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KEVIN PAUL DUPONT I ON HOCKEY

Acquiring Charlie Coyle a smart move by Bruins

Charlie Coyle (left) isn’t shy about work along the boards.
Charlie Coyle (left) isn’t shy about work along the boards.(JIM MONE/ASSOCIATED PRESS)

The Bruins’ worldwide search to add some bona fide beef on David Krejci’s wing, or perhaps shore up their third-line center spot, appears to have led all the way to the South Shore Kings.

Charlie Coyle, favorite son of East Weymouth, ex-King, and a former Boston University Terrier, will wear a Spoked-B for the remainder of this season and likely at least the year remaining on his contract ($3.2 million cap hit) after being dealt Wednesday in a swap that sent ex-Harvard standout Ryan Donato to Minnesota.

Coyle, only 4 years older than the 22-year-old Donato, became an NHL regular at age 20 and already has logged 479 NHL games and put up 242 points. He is a stud in terms of size (6 feet 3 inches, 220 pounds), which easily would make him the biggest body on the club’s top two lines — if that is where coach Bruce Cassidy spots him.

Bruins trade Ryan Donato for Wild’s Charlie Coyle

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A natural center, Coyle is also a capable right winger, and likely will make his Black and Gold debut Saturday in St. Louis on Krejci’s right side and with Jake DeBrusk on the left.

Cassidy also will have the option to have Coyle anchor a third line, with any variety of wingers, including Joakim Nordstrom, David Backes, Danton Heinen, or recent call-up Karson Kuhlman.

If that sounds like a lot of options, then that’s the point behind the move by Boston general manager Don Sweeney. He had to surrender Donato’s booming shot and boundless promise, along with a conditional fifth-round draft pick, but he obtained a dependable, proven plug-and-play forward who finally might provide stability to what has been the club’s shaky middle six contingent of forwards.

Absent any immediate follow-up moves by Sweeney, it’s the No. 2 line with Krejci where Coyle has the best chance of making an impact. We were saying precisely the same thing this time a year ago when Sweeney swooped in and filched Rick Nash from the Rangers to be Krejci’s righthand/right wing man.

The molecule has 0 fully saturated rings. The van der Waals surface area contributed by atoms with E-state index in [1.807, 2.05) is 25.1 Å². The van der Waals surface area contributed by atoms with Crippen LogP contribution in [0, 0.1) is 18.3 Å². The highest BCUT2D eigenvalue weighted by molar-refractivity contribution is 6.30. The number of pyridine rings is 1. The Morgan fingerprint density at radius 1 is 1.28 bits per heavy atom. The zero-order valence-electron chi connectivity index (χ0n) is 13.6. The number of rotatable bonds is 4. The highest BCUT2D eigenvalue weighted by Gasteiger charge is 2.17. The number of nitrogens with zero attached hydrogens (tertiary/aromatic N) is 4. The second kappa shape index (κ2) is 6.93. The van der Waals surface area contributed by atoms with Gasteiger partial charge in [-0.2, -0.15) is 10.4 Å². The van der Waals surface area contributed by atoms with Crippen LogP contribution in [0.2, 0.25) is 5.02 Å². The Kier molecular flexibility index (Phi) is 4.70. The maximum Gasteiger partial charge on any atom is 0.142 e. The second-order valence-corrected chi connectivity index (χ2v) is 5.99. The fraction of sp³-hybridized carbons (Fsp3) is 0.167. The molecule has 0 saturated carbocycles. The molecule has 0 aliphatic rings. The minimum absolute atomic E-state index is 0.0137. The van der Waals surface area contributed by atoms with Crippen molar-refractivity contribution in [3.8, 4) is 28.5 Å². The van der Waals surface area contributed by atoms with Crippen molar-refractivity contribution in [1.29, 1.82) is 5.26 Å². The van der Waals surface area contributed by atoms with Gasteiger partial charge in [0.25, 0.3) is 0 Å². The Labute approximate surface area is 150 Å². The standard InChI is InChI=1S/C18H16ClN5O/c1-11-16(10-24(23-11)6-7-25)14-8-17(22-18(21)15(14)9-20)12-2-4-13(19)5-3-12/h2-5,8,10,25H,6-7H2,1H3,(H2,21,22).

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Nash, as it turned out, soon suffered a concussion and was lost for the final three weeks of the regular season. His absence, in part, factored into Donato’s decision to leave Harvard late in his junior season and join the Bruins for what was widely projected to be a long run with his hometown team. That run ended some 48 weeks later, with the Bruins figuring Coyle increases their chance to make a legit run at the Stanley Cup when the playoffs begin in the second week of April.

Coyle is fast. He has size. He has moderate touch — 91 lifetime goals — and isn’t shy about work along the boards or trying to scoot through traffic in the offensive zone. The latter two elements, board work and sandpaper, were areas where Donato clearly needed to show improvement. After only a 46-game NHL sample, it was way too soon to know if he’ll improve those parts of his game. If so, he could prove to be dangerous scorer.

But the bigger danger for the Bruins, here at the start of the fourth and final semester, was that they would show up in Round 1 against, say, Tampa Bay or Toronto, and not stand a pee-wee’s chance of making it to Round 2. They spent the full season auditioning everyone but the Righteous Brothers to find the right tone on the second line and nothing caught their ear or the back of the net.

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Such are the realities of the big league biz. Maybe Donato blossoms into the 30-goal guy Coyle has never been. That’s certainly the Wild’s wildest dream. But on a day when the Bruins also sent out renewal notices to their season ticket-holders, it was painfully, glaringly obvious that Sweeney had to pull off something to bolster the club’s overall offensive output.

The Bruins squeezed by Toronto in Round 1 last year with an ineffective, concussion-addled Nash on float control. They then won the opener against the Lightning in Round 2, only to have Steven Stamkos and Sons run the table on them over the next four. It could happen again in this playoff season, but adding Coyle is a smart, calculated attempt to avoid it.

Sweeney delivered as needed, and now we’ll find out if Coyle is up to the task.

The Wild, with ex-BU forward Paul Fenton their new GM this season, have been a mess of late, particularly since the recent loss of Mikko Koivu to knee surgery.

Coyle, too, has been very spotty, though he had looked more comfortable until Fenton picked up 25-year-old pivot Victor Rask in a January trade with Carolina. Coach Bruce Boudreau then flipped Coyle out of center and to the wing, where he wasn’t nearly as effective as he was at pivot.

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If Coyle is Krejci’s wing man, he’ll be working with one of the game’s top pivots, though Krejci’s overall asset package hasn’t been at full value the last couple of years with the bold success of the Brad Marchand-Patrice Bergeron-David Pastrnak top trio. That line has grabbed all the headlines while Krejci has been the center of the Hundred Pounds of Clay Line, doing his best to mold something out of an incessant march of right wing and left wing candidates.

DeBrusk, with a goal in each of the last five games (including one against Vegas Wednesday night), finally looks as if he has developed some kismet with Krejci, and much to his credit, he has proven he can play either wing. If Coyle can fit there and give that line game-to-game goal scoring gravitas, then he stands to be a game changer.

Kevin Paul Dupont can be reached at kevin.dupont

@globe.com. Follow him on Twitter @GlobeKPD.